Ironically, at 5-on-5, both goaltenders’ overall save percentages are quite high. Everywhere else has been a glaring weakness. Against opposition 5-on-4 power plays, Silovs has a .946 save percentage, while Tolopilo has a .855 save percentage. Against opposition 5-on-3 power plays, Silovs has a .167 save percentage (not a typo), and Toloplio has a .333 save percentage. At 4-on-4, Silovs has a .800 save percentage, while Tolopilo has been lights out at 1.00.
A lot of this has to do with systems, deployment, personnel, and defensive structure. The Canucks PK thrives at 5-on-4, but a two-man advantage has been a guaranteed goal for opposing teams this season. 4-on-4 play has been of deep concern. Whether it’s defensive IQ, overly aggressive play in the offensive zone, or lackadaisical play in the neutral zone, they’re simply giving up way too much.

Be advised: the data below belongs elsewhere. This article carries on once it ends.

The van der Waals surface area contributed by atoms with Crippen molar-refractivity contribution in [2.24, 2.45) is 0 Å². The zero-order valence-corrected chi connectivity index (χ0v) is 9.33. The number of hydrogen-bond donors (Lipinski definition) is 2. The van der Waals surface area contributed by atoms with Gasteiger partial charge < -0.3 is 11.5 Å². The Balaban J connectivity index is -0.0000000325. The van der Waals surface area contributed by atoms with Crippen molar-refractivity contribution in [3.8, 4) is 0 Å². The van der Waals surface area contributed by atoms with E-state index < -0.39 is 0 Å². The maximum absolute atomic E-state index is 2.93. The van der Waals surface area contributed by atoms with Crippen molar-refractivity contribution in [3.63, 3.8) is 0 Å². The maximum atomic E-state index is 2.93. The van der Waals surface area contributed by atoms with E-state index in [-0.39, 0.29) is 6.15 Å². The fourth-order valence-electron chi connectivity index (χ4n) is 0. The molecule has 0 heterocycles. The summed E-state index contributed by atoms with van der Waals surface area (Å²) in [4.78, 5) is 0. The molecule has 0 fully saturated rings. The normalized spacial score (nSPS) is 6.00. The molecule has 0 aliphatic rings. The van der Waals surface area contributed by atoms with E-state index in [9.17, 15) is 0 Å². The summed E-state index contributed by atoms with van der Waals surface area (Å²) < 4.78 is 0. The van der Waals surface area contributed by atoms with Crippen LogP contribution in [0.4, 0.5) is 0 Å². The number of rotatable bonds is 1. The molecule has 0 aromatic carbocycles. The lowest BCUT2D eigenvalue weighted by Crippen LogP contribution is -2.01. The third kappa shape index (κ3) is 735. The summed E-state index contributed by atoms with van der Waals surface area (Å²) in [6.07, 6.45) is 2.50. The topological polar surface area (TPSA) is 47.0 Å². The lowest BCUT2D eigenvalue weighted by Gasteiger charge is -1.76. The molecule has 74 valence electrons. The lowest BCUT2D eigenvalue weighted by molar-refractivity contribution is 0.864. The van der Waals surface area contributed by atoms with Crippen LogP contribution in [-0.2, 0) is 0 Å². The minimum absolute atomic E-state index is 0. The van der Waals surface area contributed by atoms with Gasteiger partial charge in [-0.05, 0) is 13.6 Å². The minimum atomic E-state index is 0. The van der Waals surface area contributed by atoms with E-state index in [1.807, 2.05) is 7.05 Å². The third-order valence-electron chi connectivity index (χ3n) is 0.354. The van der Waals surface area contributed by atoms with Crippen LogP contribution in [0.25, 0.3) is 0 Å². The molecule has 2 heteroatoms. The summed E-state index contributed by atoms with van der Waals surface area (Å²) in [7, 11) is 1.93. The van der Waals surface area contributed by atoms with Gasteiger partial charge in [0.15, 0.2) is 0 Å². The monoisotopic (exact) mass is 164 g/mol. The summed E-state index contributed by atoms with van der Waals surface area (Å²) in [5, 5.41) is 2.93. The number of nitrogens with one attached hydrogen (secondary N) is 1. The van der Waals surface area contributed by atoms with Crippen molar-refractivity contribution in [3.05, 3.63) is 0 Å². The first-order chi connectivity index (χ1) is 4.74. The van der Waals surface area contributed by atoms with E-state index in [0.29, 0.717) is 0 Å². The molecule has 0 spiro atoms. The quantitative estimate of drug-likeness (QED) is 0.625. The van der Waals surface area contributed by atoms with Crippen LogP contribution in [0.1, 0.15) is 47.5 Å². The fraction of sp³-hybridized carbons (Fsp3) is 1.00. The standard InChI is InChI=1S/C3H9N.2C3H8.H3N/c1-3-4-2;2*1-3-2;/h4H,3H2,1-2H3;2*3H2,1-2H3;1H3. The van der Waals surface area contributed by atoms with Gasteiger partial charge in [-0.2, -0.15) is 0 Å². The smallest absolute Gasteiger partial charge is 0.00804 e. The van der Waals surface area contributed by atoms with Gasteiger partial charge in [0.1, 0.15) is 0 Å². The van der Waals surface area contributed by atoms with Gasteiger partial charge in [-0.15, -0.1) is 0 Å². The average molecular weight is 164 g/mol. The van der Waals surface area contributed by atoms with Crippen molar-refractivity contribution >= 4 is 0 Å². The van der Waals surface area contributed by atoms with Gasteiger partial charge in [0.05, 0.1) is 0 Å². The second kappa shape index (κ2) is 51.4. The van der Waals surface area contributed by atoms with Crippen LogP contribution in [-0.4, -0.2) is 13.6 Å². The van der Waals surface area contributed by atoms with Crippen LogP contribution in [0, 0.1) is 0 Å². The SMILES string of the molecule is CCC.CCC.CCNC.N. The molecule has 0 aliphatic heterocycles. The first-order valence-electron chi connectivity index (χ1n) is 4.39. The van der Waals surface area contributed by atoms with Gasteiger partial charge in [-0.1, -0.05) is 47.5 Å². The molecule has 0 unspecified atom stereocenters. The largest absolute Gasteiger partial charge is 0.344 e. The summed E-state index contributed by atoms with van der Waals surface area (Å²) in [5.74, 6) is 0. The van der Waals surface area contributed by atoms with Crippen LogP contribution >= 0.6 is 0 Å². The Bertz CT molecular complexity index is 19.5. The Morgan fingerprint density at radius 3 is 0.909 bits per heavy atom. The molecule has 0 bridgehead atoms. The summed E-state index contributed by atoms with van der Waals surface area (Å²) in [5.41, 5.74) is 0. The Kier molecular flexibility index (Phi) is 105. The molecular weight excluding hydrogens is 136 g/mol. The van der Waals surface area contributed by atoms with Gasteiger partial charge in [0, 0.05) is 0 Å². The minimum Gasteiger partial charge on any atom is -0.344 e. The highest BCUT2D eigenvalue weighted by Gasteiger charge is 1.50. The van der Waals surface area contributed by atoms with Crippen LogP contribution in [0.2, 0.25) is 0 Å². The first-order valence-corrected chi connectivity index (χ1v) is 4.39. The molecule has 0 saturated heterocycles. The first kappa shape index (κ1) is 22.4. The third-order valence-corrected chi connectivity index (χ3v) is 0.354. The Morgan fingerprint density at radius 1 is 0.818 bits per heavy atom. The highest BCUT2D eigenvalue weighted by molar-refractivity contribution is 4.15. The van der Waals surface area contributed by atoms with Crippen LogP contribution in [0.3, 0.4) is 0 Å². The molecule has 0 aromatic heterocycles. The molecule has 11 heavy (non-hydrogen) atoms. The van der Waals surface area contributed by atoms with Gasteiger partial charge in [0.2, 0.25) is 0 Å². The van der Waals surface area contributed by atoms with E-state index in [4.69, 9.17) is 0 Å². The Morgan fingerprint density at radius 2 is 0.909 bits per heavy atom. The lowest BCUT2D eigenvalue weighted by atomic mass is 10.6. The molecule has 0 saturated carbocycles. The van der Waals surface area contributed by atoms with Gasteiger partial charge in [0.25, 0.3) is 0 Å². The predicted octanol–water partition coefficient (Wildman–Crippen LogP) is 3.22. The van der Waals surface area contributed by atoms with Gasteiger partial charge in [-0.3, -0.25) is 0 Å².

When attempting to nurse leads late in the game, Abbotsford really struggles against the extra attacker. Across 6-on-5 and 6-on-4 situations, Silovs has conceded six goals on 17 shots for a .647 save percentage in clutch time, while Tolopilo has conceded a single goal on 13 shots for a .923 save percentage in clutch time.
With Wolanin and Johansson officially out long-term, it’ll be on this ragtag group of inexperienced youngsters to sharpen up through the back half of the season.
Week 19 Predictions
They are 1000000000% going to drop game one.
Then they’ll probably win game two because that’s just how this team rolls in 2024. Get embarrassed in the first game of a series; bounce back with a win in the second.